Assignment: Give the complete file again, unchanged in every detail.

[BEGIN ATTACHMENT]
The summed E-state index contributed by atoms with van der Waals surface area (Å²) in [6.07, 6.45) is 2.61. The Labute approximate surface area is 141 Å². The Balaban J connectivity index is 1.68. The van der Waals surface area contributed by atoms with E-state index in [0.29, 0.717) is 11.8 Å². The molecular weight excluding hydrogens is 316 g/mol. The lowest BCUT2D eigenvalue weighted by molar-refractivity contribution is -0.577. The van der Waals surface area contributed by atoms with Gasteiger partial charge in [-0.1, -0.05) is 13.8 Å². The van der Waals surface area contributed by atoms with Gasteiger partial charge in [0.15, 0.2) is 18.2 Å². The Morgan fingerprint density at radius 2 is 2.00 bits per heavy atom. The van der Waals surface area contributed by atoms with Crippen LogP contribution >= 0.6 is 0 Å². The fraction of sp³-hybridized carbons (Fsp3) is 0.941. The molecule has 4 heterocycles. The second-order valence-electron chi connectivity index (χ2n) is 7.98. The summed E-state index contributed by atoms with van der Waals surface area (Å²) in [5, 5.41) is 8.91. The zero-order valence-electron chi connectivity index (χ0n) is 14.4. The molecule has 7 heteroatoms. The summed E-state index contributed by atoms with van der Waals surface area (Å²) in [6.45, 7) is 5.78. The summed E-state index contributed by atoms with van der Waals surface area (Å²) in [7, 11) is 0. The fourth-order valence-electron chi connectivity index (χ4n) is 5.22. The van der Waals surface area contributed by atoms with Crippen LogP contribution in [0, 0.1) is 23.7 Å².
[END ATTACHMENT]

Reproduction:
The summed E-state index contributed by atoms with van der Waals surface area (Å²) in [6.07, 6.45) is 2.61. The Labute approximate surface area is 141 Å². The Balaban J connectivity index is 1.68. The van der Waals surface area contributed by atoms with E-state index in [0.29, 0.717) is 11.8 Å². The molecular weight excluding hydrogens is 316 g/mol. The lowest BCUT2D eigenvalue weighted by molar-refractivity contribution is -0.577. The van der Waals surface area contributed by atoms with Gasteiger partial charge in [-0.1, -0.05) is 13.8 Å². The van der Waals surface area contributed by atoms with Gasteiger partial charge in [0.15, 0.2) is 18.2 Å². The Morgan fingerprint density at radius 2 is 2.00 bits per heavy atom. The van der Waals surface area contributed by atoms with Crippen LogP contribution >= 0.6 is 0 Å². The fraction of sp³-hybridized carbons (Fsp3) is 0.941. The molecule has 4 heterocycles. The second-order valence-electron chi connectivity index (χ2n) is 7.98. The summed E-state index contributed by atoms with van der Waals surface area (Å²) in [5, 5.41) is 8.91. The zero-order valence-electron chi connectivity index (χ0n) is 14.4. The molecule has 7 heteroatoms. The summed E-state index contributed by atoms with van der Waals surface area (Å²) in [6.45, 7) is 5.78. The summed E-state index contributed by atoms with van der Waals surface area (Å²) in [7, 11) is 0. The fourth-order valence-electron chi connectivity index (χ4n) is 5.22. The van der Waals surface area contributed by atoms with Crippen LogP contribution in [0, 0.1) is 23.7 Å².